The editors of The Wall Street Journal are not impressed with the legal reasoning of the Democratic majority on the North Carolina Supreme Court.
An editorial headlined, “The Philosopher Kings of North Carolina,” blasts the NC Supreme Court decision, “that unlawful gerrymandering also could be a legal excuse to undo two constitutional provisions that the voters strongly approved.”
The question before the court was if the fact that the districts for the NC legislature were ruled to be unconstitutionally gerrymandered based on race invalidated the actions of the legislature.
The majority opinion in the case states, “It would be intolerable to hold that the people of North Carolina were left without any body capable of exercising legislative authority.”
But as the editorial notes, the opinion then carves out a special exception for constitutional amendments.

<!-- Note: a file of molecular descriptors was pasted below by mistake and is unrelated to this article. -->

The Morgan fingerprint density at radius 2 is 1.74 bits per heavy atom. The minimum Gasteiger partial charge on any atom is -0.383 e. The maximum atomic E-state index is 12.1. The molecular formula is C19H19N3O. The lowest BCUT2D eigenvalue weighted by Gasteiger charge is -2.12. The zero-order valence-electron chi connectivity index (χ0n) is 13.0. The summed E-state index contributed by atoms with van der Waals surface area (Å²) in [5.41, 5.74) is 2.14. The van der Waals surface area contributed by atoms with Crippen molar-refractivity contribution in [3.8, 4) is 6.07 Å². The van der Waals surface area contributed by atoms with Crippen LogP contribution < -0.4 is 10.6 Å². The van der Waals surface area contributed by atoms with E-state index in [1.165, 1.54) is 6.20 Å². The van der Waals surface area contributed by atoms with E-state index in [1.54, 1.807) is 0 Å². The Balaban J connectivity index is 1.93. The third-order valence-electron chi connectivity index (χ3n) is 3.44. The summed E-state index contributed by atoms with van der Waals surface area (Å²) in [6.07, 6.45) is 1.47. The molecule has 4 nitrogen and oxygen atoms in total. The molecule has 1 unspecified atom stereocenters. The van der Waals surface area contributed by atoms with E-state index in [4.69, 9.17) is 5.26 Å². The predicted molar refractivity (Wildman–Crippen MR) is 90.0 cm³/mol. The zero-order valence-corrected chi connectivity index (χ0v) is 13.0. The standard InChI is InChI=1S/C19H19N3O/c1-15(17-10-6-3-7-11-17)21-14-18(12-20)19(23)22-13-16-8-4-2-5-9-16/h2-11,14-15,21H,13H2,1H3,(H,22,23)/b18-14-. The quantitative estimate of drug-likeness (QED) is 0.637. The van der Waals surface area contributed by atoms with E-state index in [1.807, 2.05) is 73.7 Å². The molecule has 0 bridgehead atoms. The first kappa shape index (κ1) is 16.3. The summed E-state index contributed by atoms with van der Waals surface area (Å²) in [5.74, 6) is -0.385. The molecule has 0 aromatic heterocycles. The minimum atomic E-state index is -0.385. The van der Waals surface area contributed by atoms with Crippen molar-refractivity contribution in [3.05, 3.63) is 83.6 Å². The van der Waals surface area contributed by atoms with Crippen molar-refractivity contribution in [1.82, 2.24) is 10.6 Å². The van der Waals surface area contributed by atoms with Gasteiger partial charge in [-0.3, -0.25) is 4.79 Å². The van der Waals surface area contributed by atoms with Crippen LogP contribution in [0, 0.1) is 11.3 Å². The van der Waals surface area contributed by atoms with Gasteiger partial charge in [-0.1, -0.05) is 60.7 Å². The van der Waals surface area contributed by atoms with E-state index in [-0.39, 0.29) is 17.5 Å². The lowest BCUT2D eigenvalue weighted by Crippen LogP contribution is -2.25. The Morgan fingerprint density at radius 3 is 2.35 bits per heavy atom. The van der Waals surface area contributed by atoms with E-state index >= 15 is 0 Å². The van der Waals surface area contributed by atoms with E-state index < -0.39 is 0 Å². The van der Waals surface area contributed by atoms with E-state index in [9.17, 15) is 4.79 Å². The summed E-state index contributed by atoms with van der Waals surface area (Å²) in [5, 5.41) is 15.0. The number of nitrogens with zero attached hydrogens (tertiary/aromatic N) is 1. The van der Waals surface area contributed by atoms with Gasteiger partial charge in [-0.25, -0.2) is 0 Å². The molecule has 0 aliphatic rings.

The editorial states, “To that end, the majority devises an astounding multifactor test, beginning with whether the lawmakers from gerrymandered districts were ‘sufficient in number to be decisive.’
“If yes, judges must then ask whether the proposed amendment will ‘immunize legislators from democratic accountability’ or ‘perpetuate the ongoing exclusion of a category of voters from the political process’ or ‘intentionally discriminate against a particular category of citizens who were also discriminated against in the political process leading to the legislators election.’ What fountainhead of legal invention did that spring from?”
The Wall Street Journal also states about additional reasoning from the court, “These are progressive political arguments from MSNBC, not legal judgments.”
The editorial also notes that Associate Justice Phil Berger Jr. in his dissent asks the question, “When does judicial activism undermine our republican form of government guaranteed in Article IV, Section 4 of the United States Constitution such that the people are no longer the fountain of power?”
The editorial suggests that is a question the US Supreme Court might want to answer.